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Media > Newsletters > Law Enforcement Bulletin > June 2015 > Search and Seizure (Open Carry): Northrup v. City of Toledo Police Department

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Search and Seizure (Open Carry): Northrup v. City of Toledo Police Department

Question: If someone is openly carrying a firearm, can an officer conduct a Terry stop and frisk and disarm the person?

Quick Answer:  No, open carry is legal in Ohio and simply carrying a weapon openly is not sufficient reasonable suspicion to justify a Terry stop and frisk.  

City of Toledo Police Department, 6th Circuit Court of Appeals, Northern District of Ohio (May 13, 2015)

Facts: An officer was advised by dispatch that a man was walking his dog while openly carrying a gun on his hip. The officer responded to the call and saw the subject, Shawn Northrup, and his wife walking their dog down the street. The officer approached Northrup and disarmed him. He demanded his driver’s license and concealed carry permit. Northrup gave the officer his license but told the officer to look up his concealed carry permit himself. The officer then threatened to charge Northrup with inducing panic, put Northrup in handcuffs, and placed him in his squad car. He eventually released Northrup with a citation for “failure to disclose personal information.” The charge was later dropped by police. Northrup sued the officer and the Toledo Police Department for violating his Fourth Amendment rights.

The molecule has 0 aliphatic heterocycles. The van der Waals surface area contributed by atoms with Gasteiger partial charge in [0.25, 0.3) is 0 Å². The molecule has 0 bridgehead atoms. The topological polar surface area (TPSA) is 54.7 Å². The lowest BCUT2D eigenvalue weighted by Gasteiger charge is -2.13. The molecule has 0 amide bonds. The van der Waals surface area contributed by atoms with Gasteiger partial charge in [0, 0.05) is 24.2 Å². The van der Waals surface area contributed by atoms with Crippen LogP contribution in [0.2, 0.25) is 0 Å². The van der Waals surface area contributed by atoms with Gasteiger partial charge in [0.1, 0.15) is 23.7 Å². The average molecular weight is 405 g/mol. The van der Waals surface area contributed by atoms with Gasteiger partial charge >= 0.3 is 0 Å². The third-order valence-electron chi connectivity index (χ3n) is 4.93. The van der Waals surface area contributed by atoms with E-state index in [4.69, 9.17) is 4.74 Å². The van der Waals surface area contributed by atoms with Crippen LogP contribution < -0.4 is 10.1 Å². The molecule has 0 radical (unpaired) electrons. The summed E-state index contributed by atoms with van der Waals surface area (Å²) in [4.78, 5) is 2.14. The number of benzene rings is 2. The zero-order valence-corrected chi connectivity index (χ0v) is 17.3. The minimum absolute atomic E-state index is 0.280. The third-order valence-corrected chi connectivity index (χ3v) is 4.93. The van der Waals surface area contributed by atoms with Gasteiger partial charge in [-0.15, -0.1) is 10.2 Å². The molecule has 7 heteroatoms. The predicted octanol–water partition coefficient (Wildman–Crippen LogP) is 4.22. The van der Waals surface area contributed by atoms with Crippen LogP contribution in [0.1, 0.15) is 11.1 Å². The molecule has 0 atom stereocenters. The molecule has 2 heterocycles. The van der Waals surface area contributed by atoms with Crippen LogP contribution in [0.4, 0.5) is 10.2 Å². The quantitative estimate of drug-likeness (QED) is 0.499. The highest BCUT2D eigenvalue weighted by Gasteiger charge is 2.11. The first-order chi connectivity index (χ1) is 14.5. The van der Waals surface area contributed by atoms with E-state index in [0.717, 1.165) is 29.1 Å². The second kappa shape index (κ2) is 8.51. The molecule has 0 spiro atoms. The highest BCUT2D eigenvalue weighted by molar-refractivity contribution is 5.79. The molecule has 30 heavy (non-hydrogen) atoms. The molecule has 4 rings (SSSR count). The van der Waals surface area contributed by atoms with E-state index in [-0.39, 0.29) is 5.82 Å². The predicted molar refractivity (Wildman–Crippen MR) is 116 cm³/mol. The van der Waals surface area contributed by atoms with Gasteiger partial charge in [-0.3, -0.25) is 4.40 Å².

Importance: Clearly established law prevents officers from stopping and frisking individuals unless they have “reasonable suspicion” that the individual committed, or is about to commit, a crime. While Northrup was clearly “armed,” he was legally armed and there is no evidence that he was armed and dangerous. Because Northrup’s Fourth Amendment right to be free from unreasonable searches and seizures was violated, the Court allowed Northrup’s lawsuit to proceed. 

Keep in Mind: Officers can always approach someone who is openly carrying and ask them questions when it is a consensual encounter. What an officer cannot do under the Fourth Amendment is require them to answer. Failure to disclose is not a proper charge because a citizen who is openly carrying a gun, and otherwise not committing a crime, is under no obligation to produce identification. Inducing panic doesn’t fit because it requires the commission of an “offense,” and carrying a handgun in the open is not an offense.